Exponential and logarithmic functions - (3.4-3.7)

Understand the properties of exponential functions and logarithmic functions and recognise the features of their graphs

  • Graph



    \(f(x)=log_{a}x\)

  • Logarithmic Graph
    \({\rm{y}} = {\log _{\rm{a}}}x\)
    - the graph of the logarithmic function y and the graph of the corresponding exponential function
    \({\rm{y}} = {{\rm{a}}^{\rm{x}}}\) are mirror images of each other, with the line \({\rm{y}} = {\rm{x}}\) as the reflectional axis.
    - the graph always intersects at ( 1 , 0 )
    - Case i) \({\rm{a}} > 1\)
    o When \(0 < {\rm{x}} < 1{\rm{\;}} \to {\rm{\;y}} < 0\)
    o When \({\rm{x}} > 1{\rm{\;\;}} \to {\rm{y}} > 0\)
    o For any value of x, value of y increases as x increases
    - Case ii) \({\rm{a}} < 1\)
    o When \(0 < {\rm{x}}\left\langle {1{\rm{\;}} \to {\rm{\;y}}} \right\rangle 0\)
    o When \({\rm{x}} > 1{\rm{\;\;}} \to {\rm{y}} < 0\)
    o For any value of x, value of y decreases as x increases
  • Exponential Graph
    \({\rm{y}} = {{\rm{a}}^{\rm{x}}}\)
    - the graph of the logarithmic function y and the graph of the corresponding exponential function
    \({\rm{y}} = {{\rm{a}}^{\rm{x}}}\) are mirror images of each other, with the line \({\rm{y}} = {\rm{x}}\) as the reflectional axis.
    - the graph always intersects at ( 0 , 1 )
    - Case i) \({\rm{a}} > 1\)
    o When \({\rm{x}} < 0 \to {\rm{\;y}} < 1\)
    o When \({\rm{x}} > 0 \to {\rm{\;y}} > 1\)
    o For any value of x, value of y increases as x increases
    - Case ii) \(a < 1\)
    o When \({\rm{x}}\left\langle {0 \to {\rm{\;y}}} \right\rangle 1\)
    o When \({\rm{x}} > 0 \to {\rm{\;y}} < 1\)
    o For any value of x, value of y decreases as x increases

Solve exponential equations and logarithmic equations

  • Examples
    Solve the following equations. (Give your answers correct to 2 decimal places if necessary.)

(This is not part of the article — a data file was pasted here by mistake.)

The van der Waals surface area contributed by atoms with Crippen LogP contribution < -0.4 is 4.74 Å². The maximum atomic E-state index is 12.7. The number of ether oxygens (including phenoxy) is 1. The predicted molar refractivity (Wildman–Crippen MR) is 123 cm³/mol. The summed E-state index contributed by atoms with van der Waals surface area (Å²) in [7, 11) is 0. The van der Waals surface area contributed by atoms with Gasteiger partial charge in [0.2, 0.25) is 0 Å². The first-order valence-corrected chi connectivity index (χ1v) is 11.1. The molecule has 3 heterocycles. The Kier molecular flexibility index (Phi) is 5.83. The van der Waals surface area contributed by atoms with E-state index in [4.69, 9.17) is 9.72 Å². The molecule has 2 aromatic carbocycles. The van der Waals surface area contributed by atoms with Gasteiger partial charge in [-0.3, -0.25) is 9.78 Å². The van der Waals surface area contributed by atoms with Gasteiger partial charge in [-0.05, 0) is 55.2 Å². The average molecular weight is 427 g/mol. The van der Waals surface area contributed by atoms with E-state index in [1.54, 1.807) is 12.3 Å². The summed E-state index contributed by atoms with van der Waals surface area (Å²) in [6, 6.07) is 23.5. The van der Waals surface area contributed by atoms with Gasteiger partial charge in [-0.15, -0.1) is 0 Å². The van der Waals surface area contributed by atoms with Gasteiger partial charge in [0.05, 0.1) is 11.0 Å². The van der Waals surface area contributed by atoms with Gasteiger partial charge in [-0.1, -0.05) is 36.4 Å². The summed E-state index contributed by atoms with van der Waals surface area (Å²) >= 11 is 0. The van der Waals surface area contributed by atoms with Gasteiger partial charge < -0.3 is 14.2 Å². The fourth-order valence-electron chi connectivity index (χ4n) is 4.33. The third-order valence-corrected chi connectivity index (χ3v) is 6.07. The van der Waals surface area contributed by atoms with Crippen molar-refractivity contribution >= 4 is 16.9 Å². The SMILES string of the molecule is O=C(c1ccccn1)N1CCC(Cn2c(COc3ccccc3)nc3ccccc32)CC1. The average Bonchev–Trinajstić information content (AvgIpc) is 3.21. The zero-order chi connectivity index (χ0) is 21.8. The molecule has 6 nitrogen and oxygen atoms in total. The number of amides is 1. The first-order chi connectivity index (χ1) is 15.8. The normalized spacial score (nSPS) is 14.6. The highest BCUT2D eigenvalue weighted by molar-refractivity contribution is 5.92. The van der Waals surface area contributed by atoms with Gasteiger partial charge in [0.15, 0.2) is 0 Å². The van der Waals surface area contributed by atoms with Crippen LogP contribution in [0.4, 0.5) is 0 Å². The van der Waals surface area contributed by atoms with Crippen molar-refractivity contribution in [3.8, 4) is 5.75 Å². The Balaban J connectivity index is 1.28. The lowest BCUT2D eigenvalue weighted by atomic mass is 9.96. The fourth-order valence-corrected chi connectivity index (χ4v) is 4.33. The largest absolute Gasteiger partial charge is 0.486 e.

(a) \({6^{x{\rm{ }} + {\rm{ }}2}} = {3^{3x{\rm{ }} - {\rm{ }}4}}\)
    (b) \(\log (x + 5) - \log (2x - 1) = \log 6\)
  • Solutions
    \(\begin{array}{1}(a)\qquad{6^{x{\rm{ }} + {\rm{ }}2}} = {3^{3x{\rm{ }} - {\rm{ }}4}}\\\log {6^{x{\rm{ }} + {\rm{ }}2}} = \log {3^{3x{\rm{ }} - {\rm{ }}4}}\\(x + 2)\log 6 = (3x - 4)\log 3\\x\log 6 + 2\log 6 = 3x\log 3 - 4\log 3\\3x\log 3 - x\log 6 = 2\log 6 + 4\log 3\\x = \frac{{2\log 6 + 4\log 3}}{{3\log 3 - \log 6}}\end{array}\)
    \( = \underline{\underline {5.30}} \) (corr. to 2 d.p.)

    \(\begin{array}{1}(b)\qquad\log (x + 5) - \log (2x - 1) = \log 6\\\log \frac{{x + 5}}{{2x - 1}} = \log 6\\\frac{{x + 5}}{{2x - 1}} = 6\\x + 5 = 6(2x - 1)\\x + 5 = 12x - 6\\11x = 11\\x = \underline{\underline {{\rm{ }}1{\rm{ }}}} \end{array}\)

Appreciate the applications of logarithms in real-life situations

  • Theory
    - Logarithms are widely applicable in different physics, mathematics and engineering areas.\({10^{ - 12}}\;{\bf{W}}{{\bf{m}}^{ - 2}}\)
    For example, to interpret the loudness of sounds from intensity of the sound, the following formula is applicable
    \({\bf{D}} = 10{\bf{log}}\left( {\frac{{\bf{I}}}{{{{\bf{I}}_{\bf{o}}}}}} \right)\)
    - where I is the intensity of the sound, measured in\({\bf{W}}{{\bf{m}}^{ - 2}}\) (units are not required, will be given in question if necessary)
    - \({{\bf{I}}_{\bf{o}}}\) is the threshold of hearing, \({10^{ - 12}}\;{\bf{W}}{{\bf{m}}^{ - 2}}\)
    - \({\bf{D}}\;\)is the loudness of sound, measured in dB.
  • Examples
    (a) Given that the intensity of the noise generated by a small explosion is \(7 \times {10^{ - 2}}\) unit, find the loudness of the noise
    in dB. (Give your answer correct to the nearest integer.)

    (b) The energy released from an earthquake was \(6 \times {10^{15}}\) units and the energy released from a subsequent earthquake
    was \(9 \times {10^7}\) units. What is the difference in magnitude between these two earthquakes in the Richter scale?(Give your
    answer correct to 1 decimal place.)
  • Solutions
    (a) Loudness of the noise
    \(\begin{array}{l} = 10\,\log [{10^{12}} \times (7 \times {10^{ - 2}})]{\rm{ dB}}\\ = {\rm{10}}\,{\rm{log(}}7 \times {10^{10}}{\rm{) dB}}\end{array}\)
    \( = \underline{\underline {108{\rm{ dB}}}} \) (corr. to the nearest integer)

    (b) Magnitude of the earthquake
    \( = \frac{2}{3}\log (6 \times {10^{15}}) - 2.9\)
    \( = 7.62\) (corr. to 2 d.p.)
    Magnitude of the subsequent earthquake
    \( = \frac{2}{3}\log (9 \times {10^7}) - 2.9\)
    \( = 2.40\) (corr. to 2 d.p.)
    Difference in magnitude \( = 7.62 - 2.40\)
    \( = 5.2\) (corr. to 1 d.p.)
    Therefore, the difference in magnitude between these two earthquakes was 5.2 in the Richter scale.